You don’t need to do all of these things to make your nonfiction book suck, but the more you do, the worse it will be.
Never for a moment consider who the book is for. If anyone asks, just say “It’s perfect for everyone.”
Start writing without an idea. Keep every word of your musings and hope it hangs together somehow.
When you have what seems like an idea, tell no one. Don’t let anyone hear or challenge your idea or suggest how it may be problematic — or could be better.
Choose a title that is generic and hard to remember or share, like “Personalized omnichannel marketing strategy: A comprehensive intuitive metric-driven customer-experience approach”
Don’t do any research. Pay no attention to anyone else’s thinking. That’s the best way to avoid finding out if someone else has written the same thing. It also ensures any evidence that supports your idea is absent from your book, and it eliminates the need to fend off counterarguments.
Don’t interview anyone else. Write purely from your own experience. Whatever you’ve learned, observed, or speculated is clearly true.
Bury the main point deep in Chapter 6. Go on long digressions before you get there.
Try to avoid writing in linear threads that people can follow. Challenge the reader with logic that’s wandering and opaque.
Focus on argumentation in pure prose. Avoid practical advice, statistics, and quotes from other sources.
Above all, avoid stories. Eliminate people from your writing; if you must mention people, never tell stories that feature them. This isn’t a novel after all.
Write in five-minute segments stolen throughout random moments in your day. This is the best way to avoid flow and continuity in your writing.
Write while stoned, because that is when you will feel most brilliant.
Everything should be written in the passive voice, so it will be loved by academics.
In place of numbers, use words like “very,” “enormous,” “rarely,” and “most” — preferably multiple times in a sentence. And “deeply.” Use “deeply” a lot.
To sound as sophisticated as possible, use unfamiliar jargon words repeatedly. Be intertextual.
Write the longest possible sentences, with as many commas and dashes as you can fit into them — commas and dashes are your friends — your objective is to make sure that by the end of the sentence the reader cannot remember what came at the start of the sentence — and if you accomplish that, you know you are a sophisticated and really awesome writer.
Put things in the order in which you think of them. This is far easier than planning and organizing.
Make sure that the chapters are as repetitive and similar to each other as possible.
Word processors allow you to move text around. Don’t. Imagine that you’re writing with a typewriter with no backspace key, or a quill pen. Never delete things and never shift sentences or paragraphs — every word is precious.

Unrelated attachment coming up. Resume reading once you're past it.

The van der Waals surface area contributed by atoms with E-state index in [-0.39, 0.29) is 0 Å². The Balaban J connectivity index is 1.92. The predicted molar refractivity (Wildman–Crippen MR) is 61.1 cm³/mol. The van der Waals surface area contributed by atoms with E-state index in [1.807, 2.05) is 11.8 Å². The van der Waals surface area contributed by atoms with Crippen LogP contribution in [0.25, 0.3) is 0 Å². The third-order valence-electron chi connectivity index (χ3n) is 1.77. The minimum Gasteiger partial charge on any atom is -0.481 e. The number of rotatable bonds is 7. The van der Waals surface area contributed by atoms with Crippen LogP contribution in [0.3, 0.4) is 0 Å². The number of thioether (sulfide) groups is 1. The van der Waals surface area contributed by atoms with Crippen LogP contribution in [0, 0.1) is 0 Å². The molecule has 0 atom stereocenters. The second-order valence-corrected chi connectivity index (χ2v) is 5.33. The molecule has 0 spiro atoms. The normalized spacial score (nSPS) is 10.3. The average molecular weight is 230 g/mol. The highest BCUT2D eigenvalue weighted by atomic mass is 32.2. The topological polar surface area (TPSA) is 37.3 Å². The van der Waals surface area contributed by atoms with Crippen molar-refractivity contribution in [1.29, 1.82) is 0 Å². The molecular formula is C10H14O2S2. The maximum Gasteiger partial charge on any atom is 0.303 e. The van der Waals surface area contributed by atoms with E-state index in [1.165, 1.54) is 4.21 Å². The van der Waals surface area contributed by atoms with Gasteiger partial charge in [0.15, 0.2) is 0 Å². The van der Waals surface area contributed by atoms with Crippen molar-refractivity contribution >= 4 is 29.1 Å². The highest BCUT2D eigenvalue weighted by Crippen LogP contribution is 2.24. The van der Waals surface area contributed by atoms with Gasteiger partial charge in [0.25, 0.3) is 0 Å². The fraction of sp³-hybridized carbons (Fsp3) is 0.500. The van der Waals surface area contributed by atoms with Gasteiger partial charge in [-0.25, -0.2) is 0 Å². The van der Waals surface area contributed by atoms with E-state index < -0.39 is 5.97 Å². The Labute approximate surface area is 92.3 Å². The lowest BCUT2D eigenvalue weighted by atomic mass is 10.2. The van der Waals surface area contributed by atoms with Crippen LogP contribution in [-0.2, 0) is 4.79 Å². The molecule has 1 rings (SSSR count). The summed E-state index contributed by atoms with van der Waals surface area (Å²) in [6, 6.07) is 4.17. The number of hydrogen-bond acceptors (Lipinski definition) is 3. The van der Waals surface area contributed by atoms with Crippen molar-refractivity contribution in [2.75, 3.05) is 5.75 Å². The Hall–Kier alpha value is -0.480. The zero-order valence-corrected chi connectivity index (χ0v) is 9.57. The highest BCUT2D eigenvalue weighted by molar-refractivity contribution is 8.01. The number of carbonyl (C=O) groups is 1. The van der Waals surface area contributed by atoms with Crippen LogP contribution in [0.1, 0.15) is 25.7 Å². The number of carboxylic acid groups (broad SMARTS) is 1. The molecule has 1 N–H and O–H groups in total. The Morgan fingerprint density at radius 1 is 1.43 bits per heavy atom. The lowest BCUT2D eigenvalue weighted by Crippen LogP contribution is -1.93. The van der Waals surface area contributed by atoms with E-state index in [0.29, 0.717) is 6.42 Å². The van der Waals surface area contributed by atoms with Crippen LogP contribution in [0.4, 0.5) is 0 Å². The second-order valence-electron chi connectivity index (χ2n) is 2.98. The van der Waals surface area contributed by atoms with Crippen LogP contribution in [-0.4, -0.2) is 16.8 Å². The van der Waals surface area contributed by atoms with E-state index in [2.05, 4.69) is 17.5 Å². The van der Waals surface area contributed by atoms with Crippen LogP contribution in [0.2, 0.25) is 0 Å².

The more authors, the better. Masochists prefer three or four. Make sure everyone reviews and comments on everyone else’s writing for combinatorial chaos. If this doesn’t appeal to you, just assume all the pieces will fit together and never edit anyone else’s material. And never, never plan your contributions together before writing them.
Don’t use an editor. All they do is tell you to change things.
Write as much of the manuscript as possible right at the deadline. Ensure there is no time to even read what you wrote, let alone change it.
Make any graphics in PowerPoint. Do them yourself. If the book is black and white, make the graphics in color. If the book has color, make the graphics black and white.
Design a cover yourself that is nothing but the text of your title in black text on a white background, preferably sans-serif. Comic sans is a nice touch.
Fight with your copy editor about Oxford commas and ignore their advice about repeated words, inconsistencies, run-on sentences, misspelled company names, and everything else. And never, never thank them — they’re just criticizing your work, therefore they are your enemy.
Use inconsistent styles and fonts throughout the text, so the production staff at the publisher has no clue about how to treat it in page layout.
Never footnote sources. It’s not plagiarism if you forgot where you read something that you included.
Never check facts. If you vaguely remember hearing it, it must be true.
When page layouts come back from the publisher, ignore them for weeks. Then obsess about the width of the margins and ignore all the places where headings appear at the bottom of one page and the text continues at the top of the next.
Change as much of the text as possible after the pages are laid out. Add a whole new chapter. Rearrange text. Reword sentences. It’s your last chance to edit.
During the seemingly endless period between the completion of the manuscript and publication, do nothing. Do not write about what you wrote. Do not tweet about what you wrote. Do not reach out to anyone who can promote it. Do not retain any publicity experts. Do not apply to speak about it at conferences. The book must burst unannounced on the unsuspecting public, to widespread acclaim.
Never, never, never write about how the book connects to topical events.
And once the book is published, you must do two things.
First, complain incessantly about how badly you were treated, how often people let you down, and how disappointing the whole publication process was.
And second, immediately start planning the sequel.